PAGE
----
An auxiliary power unit dubbed the Turret Power Unit is mounted in the turret bustle to charge batteries and operate the air conditioning system. A 24-volt electrical system with two 24-volt/175 ampere hour batteries in the hull and two 24 volt/370 ampere hour batteries in the turret keep the G6’s various mechanical and electrical components supplied with juice.

Armament and Functionality

Depending on the variant, the G6 uses either a 155mm-L/45 or 155mm-L/52 main gun with a hydro-pneumatic recoil system and rammer. This gives the Rhino a firing rate of three rounds per minute. The G6 can fire HE-FRAG, smoke, illumination and incendiary rounds, and is capable of carrying a maximum of 44 rounds. A 7.62mm co-axial Browning machine gun or a 12.7mm machine gun serve as its secondary gun.


A look at some of the ammunition used in the G6 Rhino. Image: Wiki Commons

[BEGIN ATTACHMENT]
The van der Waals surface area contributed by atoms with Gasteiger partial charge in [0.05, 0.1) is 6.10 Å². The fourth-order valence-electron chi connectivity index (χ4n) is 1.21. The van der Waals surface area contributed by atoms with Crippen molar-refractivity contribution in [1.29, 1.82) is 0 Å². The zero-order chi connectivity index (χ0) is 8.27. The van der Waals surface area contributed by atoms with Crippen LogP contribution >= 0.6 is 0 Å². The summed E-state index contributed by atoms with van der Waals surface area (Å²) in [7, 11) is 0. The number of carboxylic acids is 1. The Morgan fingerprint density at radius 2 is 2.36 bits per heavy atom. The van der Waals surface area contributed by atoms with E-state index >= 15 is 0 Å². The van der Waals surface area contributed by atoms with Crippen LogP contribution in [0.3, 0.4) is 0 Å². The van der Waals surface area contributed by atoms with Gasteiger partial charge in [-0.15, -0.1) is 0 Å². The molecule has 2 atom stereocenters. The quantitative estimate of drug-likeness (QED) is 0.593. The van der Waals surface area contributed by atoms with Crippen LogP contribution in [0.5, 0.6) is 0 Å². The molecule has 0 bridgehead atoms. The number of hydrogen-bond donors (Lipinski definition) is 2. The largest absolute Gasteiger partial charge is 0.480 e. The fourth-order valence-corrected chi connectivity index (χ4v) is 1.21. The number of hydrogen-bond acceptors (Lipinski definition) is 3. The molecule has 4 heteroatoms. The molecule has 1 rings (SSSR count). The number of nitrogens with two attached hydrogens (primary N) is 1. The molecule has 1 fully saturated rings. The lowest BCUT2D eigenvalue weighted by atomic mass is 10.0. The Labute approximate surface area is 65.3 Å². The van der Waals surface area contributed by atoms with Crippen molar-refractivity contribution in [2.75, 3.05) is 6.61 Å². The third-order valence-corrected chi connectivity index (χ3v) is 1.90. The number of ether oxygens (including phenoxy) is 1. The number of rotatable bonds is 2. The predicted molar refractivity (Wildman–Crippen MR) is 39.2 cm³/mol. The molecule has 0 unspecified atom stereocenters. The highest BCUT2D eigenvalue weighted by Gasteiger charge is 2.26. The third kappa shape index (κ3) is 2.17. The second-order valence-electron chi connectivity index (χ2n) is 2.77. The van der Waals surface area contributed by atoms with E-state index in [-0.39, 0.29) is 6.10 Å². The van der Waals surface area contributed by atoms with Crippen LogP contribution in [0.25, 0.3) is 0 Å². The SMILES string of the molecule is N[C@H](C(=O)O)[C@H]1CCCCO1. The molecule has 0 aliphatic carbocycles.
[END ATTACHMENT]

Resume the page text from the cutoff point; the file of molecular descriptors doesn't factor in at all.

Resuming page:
The G6 boasts two banks of four 81mm launchers for smoke grenades which are located on either side of the front of the turret. The turret also has several firing ports on the left, right and rear of the vehicle for use if the crew finds themselves in close-quarters combat.


The turret is fabricated from all-steel armor which is resistant to 23mm armor-piercing rounds. Four crew members operate in the turret, which is fitted with vision ports, a dial sight, and a telescope. Image: Wiki Commons

The vehicle uses an indirect fire control system, which relies on forward observers for targeting data. The observers pass it on through the Artillery Target Engagement System (ATES) to a fire control post before transmitting it to the individual G6 Launcher Management System (LMS) via frequency-hopping Very High Frequency (VHF) radio. When firing orders are relayed to the G6 through the VHF radio, the crew can then direct the cannon in the appropriate manner, which can be done through the automatic gun laying system.